Wednesday, April 24, 2013

The amazing Whirling Dervish ceremony

I was quite excited to be going to a whirling dervish ceremony. All I knew about whirling dervishes was that when someone was racing around you said that they were "like whirling dervishes."

We were seated in the small theatre in the round and waited for the ceremony, known as a Sema. The Sema dates back to the thirteenth century when it was founded by the Sufi mystic, Rumi. He believed that music and dance represented a means to induce an ecstatic state of universal love and offered a way to liberate the individual from anxiety and the pain of daily life.

As we watched the ceremony I found several similarities to yoga and meditation including the revolving, the hand movements and a movement similar to namaste. There were three musicians playing a ney or reed flute, a stringed instrument, and cymbals. The dervishes arrived wearing black cloaks and a conical headdress. The cloak was removed to reveal a white skirted outfit symbolizing the ego's shroud.

The Sema ritual has five parts, three of which consist of prayers or greetings. In the fourth part the dervishes repeat three times a circular walk, and then in the fifth part they start whirling. This continues for some time with one hand facing up and the other down. It was very impressive  to watch this rapid twirling going on for such a time. Just try it. There was no wobbling or falling down when they were finished. At the end they have reached a state of Nirvana in Buddhism or Fenafillah in Islam. The ceremony ends with a prayer and then the dervishes go to meditate.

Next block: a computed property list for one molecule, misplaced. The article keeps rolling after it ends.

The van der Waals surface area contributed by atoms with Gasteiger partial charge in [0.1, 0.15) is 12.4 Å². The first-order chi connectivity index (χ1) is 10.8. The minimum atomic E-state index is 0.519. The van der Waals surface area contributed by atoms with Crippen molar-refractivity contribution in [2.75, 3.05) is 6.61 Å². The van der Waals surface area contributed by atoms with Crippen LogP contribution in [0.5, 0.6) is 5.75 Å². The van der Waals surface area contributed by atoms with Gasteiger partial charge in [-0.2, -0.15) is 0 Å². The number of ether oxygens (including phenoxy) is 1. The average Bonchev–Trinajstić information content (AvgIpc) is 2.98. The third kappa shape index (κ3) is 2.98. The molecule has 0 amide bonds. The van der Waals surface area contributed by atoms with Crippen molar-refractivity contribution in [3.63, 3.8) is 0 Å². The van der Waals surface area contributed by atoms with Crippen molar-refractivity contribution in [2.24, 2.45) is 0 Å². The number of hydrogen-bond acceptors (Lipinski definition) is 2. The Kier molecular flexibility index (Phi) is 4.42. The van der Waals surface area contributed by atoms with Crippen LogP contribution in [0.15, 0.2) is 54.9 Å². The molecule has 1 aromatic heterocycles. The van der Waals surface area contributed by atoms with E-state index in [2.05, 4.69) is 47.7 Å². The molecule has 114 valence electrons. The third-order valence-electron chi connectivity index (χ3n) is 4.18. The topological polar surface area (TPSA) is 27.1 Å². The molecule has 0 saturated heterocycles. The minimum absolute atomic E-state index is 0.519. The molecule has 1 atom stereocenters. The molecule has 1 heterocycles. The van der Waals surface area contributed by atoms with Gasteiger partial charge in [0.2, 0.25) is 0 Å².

The ceremony was quite beautiful and watching it was meditative. At the end of the ceremony we were offered some apple tea in the lobby. Then it was back to the hotel, along the way passing Goreme's fairy chimneys, which were lit up and looking more magical than ever.

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